Editorial: Where's the Phosphorus?

Phosphorous. After nitrogen, it is the most limiting element for crop growth throughout the tropics. While it is available in a variety of chemical forms as a fertilizer, it is often too expensive for small farmers in the developing world to afford. To improve the nitrogen status of tropical soils, we can incorporate legumes into our cropping systems to take advantage of the association with nitrogen fixing rhizobacteria. However, there are no known equivalents for phosphorous. What alternatives exist for the farmer who would like to reduce their reliance on purchased phosphorous fertilizer?

Farmers can use three basic strategies to meet the phosphorous requirements of their crops; find other local sources, reduce the need, and improve the availability of the phosphorous that does exist. Two major alternative sources are animal manure and local rock phosphate. Cattle manure usually ranges between 0.2% and 0.4% P2O5.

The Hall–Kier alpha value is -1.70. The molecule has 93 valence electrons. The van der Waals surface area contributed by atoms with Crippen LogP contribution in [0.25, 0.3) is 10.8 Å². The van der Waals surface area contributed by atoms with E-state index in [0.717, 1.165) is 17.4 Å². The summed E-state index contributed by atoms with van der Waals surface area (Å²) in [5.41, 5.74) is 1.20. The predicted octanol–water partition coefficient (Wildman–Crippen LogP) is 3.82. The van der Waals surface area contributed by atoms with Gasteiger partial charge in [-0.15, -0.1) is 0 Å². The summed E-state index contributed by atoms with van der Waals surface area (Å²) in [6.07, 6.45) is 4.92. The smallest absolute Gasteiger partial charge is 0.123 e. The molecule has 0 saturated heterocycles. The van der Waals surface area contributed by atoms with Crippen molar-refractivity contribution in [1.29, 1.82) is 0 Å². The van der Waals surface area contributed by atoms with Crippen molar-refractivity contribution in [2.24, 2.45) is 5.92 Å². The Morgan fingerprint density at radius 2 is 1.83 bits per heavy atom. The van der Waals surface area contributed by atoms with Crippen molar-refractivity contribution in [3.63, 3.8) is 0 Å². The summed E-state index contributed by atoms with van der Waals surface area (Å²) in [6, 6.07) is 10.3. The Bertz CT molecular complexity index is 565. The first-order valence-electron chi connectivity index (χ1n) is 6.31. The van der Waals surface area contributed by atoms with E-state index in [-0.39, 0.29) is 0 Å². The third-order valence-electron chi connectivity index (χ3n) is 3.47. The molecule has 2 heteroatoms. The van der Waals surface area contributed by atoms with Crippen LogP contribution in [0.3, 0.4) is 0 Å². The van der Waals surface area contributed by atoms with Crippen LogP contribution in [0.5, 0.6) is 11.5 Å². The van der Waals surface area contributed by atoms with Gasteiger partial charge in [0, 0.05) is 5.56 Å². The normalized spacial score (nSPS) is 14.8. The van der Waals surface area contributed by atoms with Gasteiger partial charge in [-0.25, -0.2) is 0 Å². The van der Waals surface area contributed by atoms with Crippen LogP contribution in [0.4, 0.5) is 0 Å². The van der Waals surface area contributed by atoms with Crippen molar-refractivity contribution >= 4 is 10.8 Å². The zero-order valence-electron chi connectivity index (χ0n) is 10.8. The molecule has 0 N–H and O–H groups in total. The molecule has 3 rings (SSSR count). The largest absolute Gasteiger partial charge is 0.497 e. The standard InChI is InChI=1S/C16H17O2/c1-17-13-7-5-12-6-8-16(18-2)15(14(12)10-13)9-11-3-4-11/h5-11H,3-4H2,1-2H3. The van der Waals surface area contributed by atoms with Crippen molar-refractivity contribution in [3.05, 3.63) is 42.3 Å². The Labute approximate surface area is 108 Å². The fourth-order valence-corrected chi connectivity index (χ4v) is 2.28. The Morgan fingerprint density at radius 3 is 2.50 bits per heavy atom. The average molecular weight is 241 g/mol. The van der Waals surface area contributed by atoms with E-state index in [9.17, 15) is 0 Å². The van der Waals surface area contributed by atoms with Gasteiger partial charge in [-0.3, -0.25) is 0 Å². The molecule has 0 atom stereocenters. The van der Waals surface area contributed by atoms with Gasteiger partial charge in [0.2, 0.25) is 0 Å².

Rock phosphate deposits exist in several developing counries including Tanzania Malawi, Senegal, Mali, Canary Islands and Peru. Materials are of various compositions and have very different solubilities. Historically, these materials have been treated with acids to concentrate and make the phosphorus more available. However, research in Senegal, Mali, Tanzania, Peru and Australia has demonstrated that ground rock phosphate applied to tropical soils can often have a dramatic impact on their phosphorus status.

Other researchers have investigated low cost, biological methods to make the rock phosphate more soluble. Researchers in India have had good results when they added the rock phosphate while starting compost piles. Other researchers have found exciting and dramatic associations between phosphorus absorption and a group of fungi called vesicular arbuscular mycorrhizas (VAM) that infect plant roots.

Finally, plant breeders have had success breeding plants that have increased ability to absorb phosphorus, particularly in low phosphorus soils. Phosphorus is a relatively immobile nutrient in the soil. Hence roots generally are only able to absorb directly phosphorus which is within 10 mm of the root surface. By increasing the root mass in low phosphorus environments, selected plants are better able to extract the low levels of existing nutrient.

While all of these alternatives offer hope for the farmer in the developing world, we would researchers to increase their effort in this important area.